Build data interoperability

The Building trust in the public record policy recommends agencies assess their interoperability maturity based on business and stakeholder needs. This includes identifying interoperability maturity gaps and planning to address them (action 11).

The potential of your agency's information assets (records, information and data) to be shared and re-used depends on their quality, discoverability, and overarching management.

To achieve this potential, your agency needs to build interoperability across a range of themes – business, security, legal, semantic and technical.

Building interoperability means you can exchange information and data between different systems. It is dependent on clear, shared expectations for the context and meaning of data across systems.

Building interoperability

Data governance and management is the foundation for building interoperability. It supports standardisation and management to facilitate discoverability and sharing. It is an essential component of information governance, particularly in data-centric agencies.

To start learning about interoperability, read about:

Why interoperability?

Interoperability supports the use and reuse of government information and data as key assets and can:

  • provide consistent, coordinated and more timely services
  • improve accessibility
  • lessen the impact of structural changes in government
  • reduce the risks of technical obsolescence
  • inform policy development and decision-making
  • reduce the cost of information and data management through reuse and shared infrastructure.

Requirement 2 – Implement fit-for-purpose information management processes, practices and systems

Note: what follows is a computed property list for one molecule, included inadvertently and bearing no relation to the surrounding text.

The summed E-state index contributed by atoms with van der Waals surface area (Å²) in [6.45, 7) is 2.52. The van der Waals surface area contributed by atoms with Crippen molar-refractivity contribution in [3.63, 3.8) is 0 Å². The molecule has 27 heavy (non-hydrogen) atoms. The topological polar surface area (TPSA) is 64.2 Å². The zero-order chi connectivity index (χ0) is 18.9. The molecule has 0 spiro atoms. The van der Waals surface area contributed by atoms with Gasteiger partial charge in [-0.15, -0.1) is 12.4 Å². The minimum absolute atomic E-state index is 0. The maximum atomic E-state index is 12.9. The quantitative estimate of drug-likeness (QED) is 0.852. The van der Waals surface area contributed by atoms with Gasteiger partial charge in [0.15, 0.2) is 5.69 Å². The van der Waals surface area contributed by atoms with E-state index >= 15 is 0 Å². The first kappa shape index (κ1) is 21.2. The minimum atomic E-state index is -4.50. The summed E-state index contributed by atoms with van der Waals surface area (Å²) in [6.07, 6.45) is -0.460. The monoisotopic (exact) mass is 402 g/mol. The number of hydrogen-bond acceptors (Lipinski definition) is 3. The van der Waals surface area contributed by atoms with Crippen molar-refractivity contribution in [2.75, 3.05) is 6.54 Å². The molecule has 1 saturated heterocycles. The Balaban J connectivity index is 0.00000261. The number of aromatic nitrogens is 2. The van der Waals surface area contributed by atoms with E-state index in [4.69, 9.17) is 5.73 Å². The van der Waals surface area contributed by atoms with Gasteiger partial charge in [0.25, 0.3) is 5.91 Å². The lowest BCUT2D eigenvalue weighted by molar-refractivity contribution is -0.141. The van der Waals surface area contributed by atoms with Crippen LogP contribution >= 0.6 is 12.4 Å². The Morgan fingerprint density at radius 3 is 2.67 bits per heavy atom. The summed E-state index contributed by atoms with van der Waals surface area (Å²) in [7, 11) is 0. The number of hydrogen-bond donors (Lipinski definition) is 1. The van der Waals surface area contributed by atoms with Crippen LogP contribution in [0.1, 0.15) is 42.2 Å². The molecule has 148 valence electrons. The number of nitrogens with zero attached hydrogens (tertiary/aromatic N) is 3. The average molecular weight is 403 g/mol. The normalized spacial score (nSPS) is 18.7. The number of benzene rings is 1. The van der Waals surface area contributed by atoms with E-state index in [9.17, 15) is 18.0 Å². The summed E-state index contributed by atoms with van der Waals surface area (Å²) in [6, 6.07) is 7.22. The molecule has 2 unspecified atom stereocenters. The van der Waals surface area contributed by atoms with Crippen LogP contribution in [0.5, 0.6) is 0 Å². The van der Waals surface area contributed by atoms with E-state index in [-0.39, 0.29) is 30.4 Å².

Implementation advice

Assess interoperability maturity based on business and stakeholder needs. Identify interoperability maturity gaps and plan to address them.

The Data Interoperability Maturity Model (DIMM) helps you assess your agency's progress towards data interoperability.

Interoperability key themes help you understand how interoperability is not just a technical fix. It also relies on working with your information and data to align your business, security, legal and semantic needs.

Interoperability development phases will help you plan and implement solutions to address interoperability hurdles that are visualised in the interoperability scenarios.

Your results from using the Business System Assessment Framework (BSAF) can be used to identify:

  • what information and data is held in your systems and its value
  • the information management functionality of your systems
  • solutions to address information management risks or gaps, such as integration with other systems or export.

Minimum metadata supports a standards-based approach to sharing information and data.

More information